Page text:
You no doubt recall page 181, where man is confronted with the option of being pulled back into the hivemind or moving upward, into a "new dimension beyond the boundaries of the senses."
Yes, our uptight furbears "began envisioning and longing for the whole, for an ideal existence located somewhere in the past, an eden, or in the future, a heaven, where all tensions are resolved, the circle is unbroken, and we are returned to the source from whence we came."
Blah blah blah, the earliest definitive documentation of conscious human awareness of the exit appears in the Upanishads, which were probably composed between 1,000 and 600 BC.
Looks like Voegelin concurs: "The finest early explorations of the movement in this second [read: vertical] direction are certain dialogues of the Upanishads," which take the reader up and out of the horizontal, to what the Vedic seers call Brahman.
Which is what now?
"It is not a further knowable thing; it rather is the reality at which the questioning has to stop, not because the movement has been futile, but because this reality, by its position beyond the knowable hierarchy of things, reveals itself as the answer to the questioning ascent."
The movement of history results in further differentiation of this compact truth, for example, in Augustine's insight "that the super-reflective truth, when reached by the reflective ascent, illuminates the questioning as a response to the movement of divine presence in the soul."
By now you will have gnosissed that the very quest-ion which motivates the quest for the aeon -- which we symbolize (?!) for the sacred WTF -- "leads to the Beyond of the world because it is not altogether of the world in which it is asked."
In other worlds, not only does (↑) evoke (↓), but in the end -- or top -- it turns out that (↑) and (↓) were allone allalong.
Hohohoho, Mister Finn, you're going to be Mister Finnagain!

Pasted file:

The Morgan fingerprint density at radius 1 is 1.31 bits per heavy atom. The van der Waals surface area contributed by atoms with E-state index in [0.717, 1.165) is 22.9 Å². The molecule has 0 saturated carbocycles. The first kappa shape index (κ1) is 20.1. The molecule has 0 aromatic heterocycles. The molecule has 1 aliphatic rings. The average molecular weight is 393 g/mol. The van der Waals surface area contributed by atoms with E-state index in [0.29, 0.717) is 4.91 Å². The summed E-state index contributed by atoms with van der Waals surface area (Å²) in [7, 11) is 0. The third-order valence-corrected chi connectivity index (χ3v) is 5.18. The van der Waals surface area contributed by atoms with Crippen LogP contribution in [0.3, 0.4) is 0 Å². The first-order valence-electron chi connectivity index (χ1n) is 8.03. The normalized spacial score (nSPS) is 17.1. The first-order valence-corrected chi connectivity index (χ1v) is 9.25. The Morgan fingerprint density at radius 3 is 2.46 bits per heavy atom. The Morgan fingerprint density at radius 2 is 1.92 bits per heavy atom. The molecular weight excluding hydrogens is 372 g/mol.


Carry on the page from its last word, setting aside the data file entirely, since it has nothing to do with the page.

Note however that this is a differentiated one, "a movement of revelatory appeal from the divine side and a countermovement of apperceptive and imaginative response from the human side." In other words, "Both appeal and response belong to the one reality that becomes luminous in the experience."
So we really have a threesome here, although it is more difficult to conceptualize the Third than it is the first two. I am reminded of a passage by Eliot: Who is the third who walks always beside you? / When I count, there are only you and I together / But when I look ahead up the white road / There is always another one walking beside you.
This touches on the famous space we have discussed in the past, where it all goes down. It is the immaterial space inhabited and colonized by humans. When my seven year-old asks why he has to go to school, I respond as any parent would: "Why do you think? So you can colonize hyperspace and not be a moron."
It goes without saying that many things can go wrong with this space, for the simple reason that they can go right.
For example, as Voegelin describes, the space can become "eclipsed" if our two partners -- divine and human -- are reified into a rigid duality, or compressed into a single entity. Doing so destroys "the dynamics of movement and counter-movement in the event of reality becoming luminous," resulting in "a wasteland of static objects."
Respect the space!
Voegelin makes another subtle point about the relationship between language and the Space. Because this space is a kind of living byproduct of the divine-human encounter, it is a mistake for the serious pneumanaut to try to overburden it with a lot of predigested language.
Rather, give this space some space. Let it breathe. Enter it and let language take care of itself, as I am doodling at the moment. Otherwise you run the risk of superimposing the lower on the higher, or the terrestrial on the celestial, i.e., deepaking the chopra.
Eh, that's it for today. Gotta get some work done.